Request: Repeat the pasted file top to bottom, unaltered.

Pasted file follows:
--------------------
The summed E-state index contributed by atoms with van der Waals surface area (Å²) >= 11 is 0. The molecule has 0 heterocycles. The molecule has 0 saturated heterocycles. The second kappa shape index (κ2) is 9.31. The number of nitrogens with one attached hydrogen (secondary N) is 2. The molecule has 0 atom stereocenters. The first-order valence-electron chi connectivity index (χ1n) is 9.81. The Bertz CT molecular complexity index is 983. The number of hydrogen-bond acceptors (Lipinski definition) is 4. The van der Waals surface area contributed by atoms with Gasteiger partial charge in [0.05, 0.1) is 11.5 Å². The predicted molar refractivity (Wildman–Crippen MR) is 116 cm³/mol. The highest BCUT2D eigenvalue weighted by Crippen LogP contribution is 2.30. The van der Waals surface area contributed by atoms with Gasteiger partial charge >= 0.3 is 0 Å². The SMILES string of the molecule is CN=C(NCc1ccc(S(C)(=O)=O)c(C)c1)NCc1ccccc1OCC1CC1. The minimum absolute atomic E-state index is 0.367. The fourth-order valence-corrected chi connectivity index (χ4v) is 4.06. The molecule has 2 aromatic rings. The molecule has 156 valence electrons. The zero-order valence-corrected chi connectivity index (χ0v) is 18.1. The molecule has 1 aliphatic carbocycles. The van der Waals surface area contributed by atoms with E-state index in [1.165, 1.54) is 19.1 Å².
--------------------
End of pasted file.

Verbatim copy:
The summed E-state index contributed by atoms with van der Waals surface area (Å²) >= 11 is 0. The molecule has 0 heterocycles. The molecule has 0 saturated heterocycles. The second kappa shape index (κ2) is 9.31. The number of nitrogens with one attached hydrogen (secondary N) is 2. The molecule has 0 atom stereocenters. The first-order valence-electron chi connectivity index (χ1n) is 9.81. The Bertz CT molecular complexity index is 983. The number of hydrogen-bond acceptors (Lipinski definition) is 4. The van der Waals surface area contributed by atoms with Gasteiger partial charge in [0.05, 0.1) is 11.5 Å². The predicted molar refractivity (Wildman–Crippen MR) is 116 cm³/mol. The highest BCUT2D eigenvalue weighted by Crippen LogP contribution is 2.30. The van der Waals surface area contributed by atoms with Gasteiger partial charge >= 0.3 is 0 Å². The SMILES string of the molecule is CN=C(NCc1ccc(S(C)(=O)=O)c(C)c1)NCc1ccccc1OCC1CC1. The minimum absolute atomic E-state index is 0.367. The fourth-order valence-corrected chi connectivity index (χ4v) is 4.06. The molecule has 2 aromatic rings. The molecule has 156 valence electrons. The zero-order valence-corrected chi connectivity index (χ0v) is 18.1. The molecule has 1 aliphatic carbocycles. The van der Waals surface area contributed by atoms with E-state index in [1.165, 1.54) is 19.1 Å².